# How can I use one argument as the default value for another?

I'd like to define a command that takes 1, 2 or 3 arguments, and where the 2nd gets the same value as the 1st if it is not defined. I tried

\newcommand\codefrom[3][#1][Matlab]{ ... }


but I get an error saying

! Illegal parameter number in definition of \codefrom.
1
l.57 \newcommand{\codefrom}[3][#1][
Matlab]

Is there any way to accomplish what I want to do?

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Sheesh, three answers in thirty seconds. Nice question, Tomas. –  Ryan Reich Nov 11 '10 at 9:55


\documentclass[12pt]{report}
\newcommand\storefirst{}
\newcommand\storesecond{}
\newcommand\codefromii[1][Matlab]{\storefirst, \storesecond, #1}
\begin{document}
\codefrom{first}\par
\codefrom{first}[second]\par
\codefrom{first}[second][third]
\end{document}

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Brilliant! This works exactly as I want it to, and is simple enough to understand =) Thanks! –  Tomas Lycken Nov 11 '10 at 10:27

The question is old, but as all answers are unnecessary complicated, I want to provide a simpler solution using xparse's possibilities directly.

\documentclass{minimal}
\usepackage{xparse}
\begin{document}
\NewDocumentCommand{\codefrom}{mO{#1}O{Matlab}}{#1, #2, #3}
\end{document}


The result is . The first argument is mandatory, the second and third ones are Optional. The second argument's default value is the first argument, the third argument's default value is Matlab.

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Here is a solution based on xparse:

\documentclass{minimal}

\usepackage{xparse}

\NewDocumentCommand\codefrom{moO{Matlab}}{%
\IfValueTF{#2}{%
\codefromaux{#1}{#2}{#3}%
}{%
\codefromaux{#1}{#1}{#3}%
}%
}
\NewDocumentCommand\codefromaux{mmm}{%
1 = #1, 2 = #2, 3 = #3%
}

\begin{document}

\codefrom{a}\par
\codefrom{a}[b]\par
\codefrom{a}[b][c]

\end{document}

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Very interesting. Could you elaborate a bit on the moO? (I think I can guess what it means, but still some confirmation would be great.) –  Hendrik Vogt Nov 11 '10 at 13:50
m = mandatory argument, o = optional argument (square brackets) with no default value, O = optional argument (square brackets) with default value as given. There was recently a question about trying to be able to use the value of one argument directly as the default for a second in xparse: currently, I've not come up with a good way to do it, I'm afraid. –  Joseph Wright Nov 11 '10 at 13:57
\documentclass{article}
\makeatletter
\newcommand{\codefrom}[1][]{\def\c@defr@m{#1}\c@defrom}
\newcommand{\c@defrom}[2][\c@defr@m]{\message{[\c@defr@m,#1,#2]}}
\makeatother
\begin{document}
\codefrom{a}
\codefrom[a]{b}
\codefrom[a][b]{c}
\end{document}


Edit: An alternative, if it is important for you to access the parameters as #1–#3:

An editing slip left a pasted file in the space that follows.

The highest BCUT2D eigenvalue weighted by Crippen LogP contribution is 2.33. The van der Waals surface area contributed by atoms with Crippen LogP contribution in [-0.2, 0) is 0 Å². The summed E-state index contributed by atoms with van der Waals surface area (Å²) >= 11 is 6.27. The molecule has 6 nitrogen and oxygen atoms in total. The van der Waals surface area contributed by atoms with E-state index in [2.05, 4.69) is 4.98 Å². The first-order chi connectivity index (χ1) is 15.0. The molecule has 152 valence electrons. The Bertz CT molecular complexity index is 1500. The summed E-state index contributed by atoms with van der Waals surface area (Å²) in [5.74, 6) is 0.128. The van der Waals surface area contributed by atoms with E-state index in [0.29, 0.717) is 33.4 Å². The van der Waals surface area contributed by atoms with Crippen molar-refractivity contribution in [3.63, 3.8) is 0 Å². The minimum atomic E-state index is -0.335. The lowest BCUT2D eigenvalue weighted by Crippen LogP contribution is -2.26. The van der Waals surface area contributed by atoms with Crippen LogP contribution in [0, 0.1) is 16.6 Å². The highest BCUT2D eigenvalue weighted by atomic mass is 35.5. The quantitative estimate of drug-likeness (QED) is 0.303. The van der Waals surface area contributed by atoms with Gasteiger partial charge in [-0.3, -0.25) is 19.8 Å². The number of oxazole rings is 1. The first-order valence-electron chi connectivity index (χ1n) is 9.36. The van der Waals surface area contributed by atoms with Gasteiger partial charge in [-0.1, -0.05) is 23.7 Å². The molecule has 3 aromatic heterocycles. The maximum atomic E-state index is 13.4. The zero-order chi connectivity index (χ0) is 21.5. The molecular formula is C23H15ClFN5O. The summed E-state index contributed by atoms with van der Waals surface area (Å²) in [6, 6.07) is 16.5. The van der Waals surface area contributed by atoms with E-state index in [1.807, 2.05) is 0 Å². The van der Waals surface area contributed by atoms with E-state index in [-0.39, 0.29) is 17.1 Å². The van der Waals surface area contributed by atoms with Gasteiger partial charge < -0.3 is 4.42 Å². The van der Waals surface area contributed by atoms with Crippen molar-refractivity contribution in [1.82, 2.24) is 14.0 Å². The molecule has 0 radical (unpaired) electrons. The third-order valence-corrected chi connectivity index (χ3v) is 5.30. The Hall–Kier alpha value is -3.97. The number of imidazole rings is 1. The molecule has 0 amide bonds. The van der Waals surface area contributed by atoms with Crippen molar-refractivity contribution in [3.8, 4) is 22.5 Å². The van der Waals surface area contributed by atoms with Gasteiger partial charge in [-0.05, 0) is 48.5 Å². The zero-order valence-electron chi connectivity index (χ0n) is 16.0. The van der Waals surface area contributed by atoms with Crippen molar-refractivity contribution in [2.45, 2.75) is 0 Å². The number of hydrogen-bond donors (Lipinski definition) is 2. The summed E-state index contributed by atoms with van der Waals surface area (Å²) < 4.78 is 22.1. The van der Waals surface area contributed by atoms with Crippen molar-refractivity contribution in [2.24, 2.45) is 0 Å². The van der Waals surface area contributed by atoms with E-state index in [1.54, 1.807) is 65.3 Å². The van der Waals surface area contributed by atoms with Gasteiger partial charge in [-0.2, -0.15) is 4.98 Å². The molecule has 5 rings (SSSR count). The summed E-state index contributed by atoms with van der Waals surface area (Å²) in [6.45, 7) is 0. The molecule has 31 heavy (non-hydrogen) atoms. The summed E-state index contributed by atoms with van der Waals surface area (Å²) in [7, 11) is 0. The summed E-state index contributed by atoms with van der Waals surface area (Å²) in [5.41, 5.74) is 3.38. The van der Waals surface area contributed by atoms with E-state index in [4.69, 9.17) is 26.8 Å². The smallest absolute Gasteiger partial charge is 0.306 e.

\newcommand{\codefrom}[1][]{\def\c@defr@m{#1}\c@defrom}
\newcommand{\c@defrom}[1][\c@defr@m]
{\expandafter\@codefrom\expandafter{\c@defr@m}{#1}}
\newcommand{\@codefrom}[3]{\message{[#1,#2,#3]}}

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This is great, and almost what I need =) The output now shows [,,a] [a,a,b] [a,b,c], but I'd like it to be [a,a,a] [a,a,b] [a,b,c] (or with some permutation of it). Also, I don't see where the \c@defr@om command comes from, but your MWE compiles on my machine... –  Tomas Lycken Nov 11 '10 at 10:19
What \c@defr@om command? I neither use nor define one. I admit these names are hard to read and keep apart, though. I guess I have been badly influenced by lots of other (La)TeX code that uses the s@me s@rt of n@ming convention. Anyway, having #3 be the default value of #1 and #2 was not in your original specification. I don't have the time right now to come up with a good way to do that, but it is probably most easily achieved in a final processing step – if you're happy with a solution that treats [] the same way as if the optional parameter had been skipped. –  Harald Hanche-Olsen Nov 11 '10 at 12:09
+1 for the idea to use repeated \newcommand s. –  Hendrik Vogt Nov 11 '10 at 16:39

Yes, but you have to "roll your own", so to speak. (You should note that even the sort of optional arguments you see in various core LaTeX macros, like the ones which take two optionals, are not supported by the \newcommand syntax).

The basic mechanism is to use \@ifnextchar to figure out whether there is an optional argument, filling it in if not, and then calling an internal macro which doesn't take an optional argument. In your case the following seems reasonable (note: written on the fly):

\makeatletter
\newcommand{\codefrom}[1]{
\@ifnextchar[
{\codefrom@firstinner{#1}}
{\codefrom@firstinner{#1}[#1]}
}

\def\codefrom@firstinner#1[#2]{
\@ifnextchar[
{\codefrom@secondinner{#1}{#2}}
{\codefrom@secondinner{#1}{#2}[Matlab]}
}

\def\codefrom@secondinner#1#2[#3]{
...
}
\makeatother


As you can see, at each step it checks for a [ and, if it is not present, fills in the argument with the desired default. The last step has all the arguments, and continues the process.

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